For a little more on Milton Friedman's famous blunder see: http://www.cramton.umd.edu/papers1995-1999/98wp-demand-reduction.pdf. Didn't someone above say, "the applied auction work did not require ANY of the formal theorems that were proven to be true"? If only Friedman had paid closer attention to a few more theorems he could have saved himself the embarrassment..

"Will a Marxist get the prize ever?"

Not now that Groucho is dead.

"Will a Marxist get the prize ever?"

Will Strasbourg ever replace their weeklong celebration of Mozart with a tribute to Brittany Spears?

Keith: The way my contract theory professor told the story, it was a team of McKinsey consultants advising the New Zealand government. According to page 9 of Milgrom's book Putting Auction Theory to Work, it was actually the consulting firm NERA.

If the spectrum auction is an example of their great triumph it is an odd triumph indeed.

After all, isn't that also the auction where these theorists were supposed to have designed an anonymous and collusion proof mechanism that was circumvented in the end by large bidders who chose odd ending values (I remember a number like 18.18 million) to signal who they were? NO formal theorems were helpful for that. They were not less prone to error than Friedman because their work was more formal.

At the end of the day, it was about cleverness and who could outthink the big companies. No surprise, you put smart guys on the job and it helps a lot. But it wasn't their findings. There is still no evidence that without the formal theorems such an auction would not have been possible. There is indeed no evidence that one needs theorems to work out intricate examples of incentive compatible mechanisms, just as you don't need Zermelo's theorem to develop a chess machine.

This is the same kind of puffery that followed Debreu's prize, when people argued that GE theory now "proved" Adam Smith.

That is not to take away from the profundity of their work as math theorists. But I continue to disagree on the so-called applications.

Oh yes, and btw to those of you wondering about why another prize to game theory so soon?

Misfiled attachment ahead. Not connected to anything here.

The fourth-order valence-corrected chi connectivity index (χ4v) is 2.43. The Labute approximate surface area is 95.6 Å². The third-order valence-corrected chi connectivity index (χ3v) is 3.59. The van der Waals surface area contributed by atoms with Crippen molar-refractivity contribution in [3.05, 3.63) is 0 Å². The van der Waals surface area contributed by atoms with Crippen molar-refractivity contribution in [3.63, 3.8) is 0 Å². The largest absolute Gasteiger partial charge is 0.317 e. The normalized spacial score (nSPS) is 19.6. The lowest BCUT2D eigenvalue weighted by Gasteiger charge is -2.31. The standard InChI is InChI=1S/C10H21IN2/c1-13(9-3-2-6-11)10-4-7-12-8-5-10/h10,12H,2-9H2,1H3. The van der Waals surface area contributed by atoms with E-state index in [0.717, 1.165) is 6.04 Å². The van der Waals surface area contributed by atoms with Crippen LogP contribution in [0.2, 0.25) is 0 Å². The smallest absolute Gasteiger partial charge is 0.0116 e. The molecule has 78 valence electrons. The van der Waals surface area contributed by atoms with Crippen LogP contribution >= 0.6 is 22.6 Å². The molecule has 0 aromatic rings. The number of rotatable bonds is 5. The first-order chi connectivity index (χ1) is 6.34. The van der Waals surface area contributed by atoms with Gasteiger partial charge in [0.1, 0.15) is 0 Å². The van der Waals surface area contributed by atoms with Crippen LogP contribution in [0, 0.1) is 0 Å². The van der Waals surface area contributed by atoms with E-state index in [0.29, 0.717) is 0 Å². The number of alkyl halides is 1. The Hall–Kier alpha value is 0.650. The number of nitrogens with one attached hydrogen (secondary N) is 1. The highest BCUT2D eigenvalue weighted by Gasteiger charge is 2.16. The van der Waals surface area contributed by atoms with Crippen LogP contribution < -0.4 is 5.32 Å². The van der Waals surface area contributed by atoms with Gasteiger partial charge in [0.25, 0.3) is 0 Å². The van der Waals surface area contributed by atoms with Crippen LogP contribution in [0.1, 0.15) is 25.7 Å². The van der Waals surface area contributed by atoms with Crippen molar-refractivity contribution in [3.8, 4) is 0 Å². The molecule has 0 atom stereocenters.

Just think of the influence of Juergen Weibull on the committee. I would submit that is the
answer to that question.

"Oh yes, and btw to those of you wondering about why another prize to game theory so soon? Just think of the influence of Juergen [should be Jörgen] Weibull on the committee. I would submit that is the answer to that question."

I agree that it seems likely that Weibull has pushed in that direction. But I would guess that, for any given field, there was also a strong desire (maybe in particular on the part of Weibull) to award the pioneering guy, who in this case was Hurwicz, and then the prize to mechanism design couldn't wait.

Tyler says, "Most of all, auctions are about marketing, not the static revelation of preferences."

On this note, read the story of Hurwicz' son and his effort to sell his father's house:


Hurwicz studied with both Hayek and Mises. See his remarks here:


...libertarianism is code for "I made my pile all by myself, I deserve it and don't you dare take away a jot of it for any cause however deserving"...

No, its not. If people actually stopped beating up straw men all day long, it may not take so many decades for advances in political "science" and economics to occur. Of course if that happened interventionists would have to admit that either their arguments are based on absurd premises, or they simply want to wield power over others. So I'm not holding my breath.